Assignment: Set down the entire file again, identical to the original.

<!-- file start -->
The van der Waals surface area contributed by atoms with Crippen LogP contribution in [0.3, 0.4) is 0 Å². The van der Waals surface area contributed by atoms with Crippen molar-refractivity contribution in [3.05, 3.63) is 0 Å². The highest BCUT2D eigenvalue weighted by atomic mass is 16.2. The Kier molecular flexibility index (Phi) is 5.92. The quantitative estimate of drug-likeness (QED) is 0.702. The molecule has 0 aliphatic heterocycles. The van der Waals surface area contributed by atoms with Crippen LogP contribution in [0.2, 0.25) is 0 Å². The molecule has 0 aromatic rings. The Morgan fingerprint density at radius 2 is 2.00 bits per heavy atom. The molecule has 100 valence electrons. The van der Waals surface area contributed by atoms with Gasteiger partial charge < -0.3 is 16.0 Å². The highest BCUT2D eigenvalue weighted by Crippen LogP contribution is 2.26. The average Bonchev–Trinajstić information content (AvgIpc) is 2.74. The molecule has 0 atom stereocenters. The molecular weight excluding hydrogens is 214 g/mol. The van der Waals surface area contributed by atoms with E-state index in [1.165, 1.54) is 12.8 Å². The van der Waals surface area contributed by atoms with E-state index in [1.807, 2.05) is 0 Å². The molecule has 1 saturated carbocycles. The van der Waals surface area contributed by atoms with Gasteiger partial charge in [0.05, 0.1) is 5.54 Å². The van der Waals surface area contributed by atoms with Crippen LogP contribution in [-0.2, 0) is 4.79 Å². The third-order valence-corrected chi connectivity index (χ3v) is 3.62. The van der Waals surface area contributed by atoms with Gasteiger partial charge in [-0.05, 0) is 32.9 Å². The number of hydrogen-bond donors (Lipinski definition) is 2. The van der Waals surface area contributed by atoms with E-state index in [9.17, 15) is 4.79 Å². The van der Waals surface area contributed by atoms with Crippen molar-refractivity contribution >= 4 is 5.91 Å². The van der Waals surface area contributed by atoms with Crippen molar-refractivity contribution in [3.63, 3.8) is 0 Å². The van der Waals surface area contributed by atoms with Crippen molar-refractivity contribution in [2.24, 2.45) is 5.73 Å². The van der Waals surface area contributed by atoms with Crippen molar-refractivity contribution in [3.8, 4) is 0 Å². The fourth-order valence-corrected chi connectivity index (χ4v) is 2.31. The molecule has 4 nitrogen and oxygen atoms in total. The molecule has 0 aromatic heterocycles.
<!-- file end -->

The van der Waals surface area contributed by atoms with Crippen LogP contribution in [0.3, 0.4) is 0 Å². The van der Waals surface area contributed by atoms with Crippen molar-refractivity contribution in [3.05, 3.63) is 0 Å². The highest BCUT2D eigenvalue weighted by atomic mass is 16.2. The Kier molecular flexibility index (Phi) is 5.92. The quantitative estimate of drug-likeness (QED) is 0.702. The molecule has 0 aliphatic heterocycles. The van der Waals surface area contributed by atoms with Crippen LogP contribution in [0.2, 0.25) is 0 Å². The molecule has 0 aromatic rings. The Morgan fingerprint density at radius 2 is 2.00 bits per heavy atom. The molecule has 100 valence electrons. The van der Waals surface area contributed by atoms with Gasteiger partial charge < -0.3 is 16.0 Å². The highest BCUT2D eigenvalue weighted by Crippen LogP contribution is 2.26. The average Bonchev–Trinajstić information content (AvgIpc) is 2.74. The molecule has 0 atom stereocenters. The molecular weight excluding hydrogens is 214 g/mol. The van der Waals surface area contributed by atoms with E-state index in [1.165, 1.54) is 12.8 Å². The van der Waals surface area contributed by atoms with E-state index in [1.807, 2.05) is 0 Å². The molecule has 1 saturated carbocycles. The van der Waals surface area contributed by atoms with Gasteiger partial charge in [0.05, 0.1) is 5.54 Å². The van der Waals surface area contributed by atoms with Crippen LogP contribution in [-0.2, 0) is 4.79 Å². The third-order valence-corrected chi connectivity index (χ3v) is 3.62. The van der Waals surface area contributed by atoms with Gasteiger partial charge in [-0.05, 0) is 32.9 Å². The number of hydrogen-bond donors (Lipinski definition) is 2. The van der Waals surface area contributed by atoms with E-state index in [9.17, 15) is 4.79 Å². The van der Waals surface area contributed by atoms with Crippen molar-refractivity contribution >= 4 is 5.91 Å². The van der Waals surface area contributed by atoms with Crippen molar-refractivity contribution in [3.63, 3.8) is 0 Å². The van der Waals surface area contributed by atoms with Crippen molar-refractivity contribution in [2.24, 2.45) is 5.73 Å². The van der Waals surface area contributed by atoms with Crippen molar-refractivity contribution in [3.8, 4) is 0 Å². The fourth-order valence-corrected chi connectivity index (χ4v) is 2.31. The molecule has 4 nitrogen and oxygen atoms in total. The molecule has 0 aromatic heterocycles.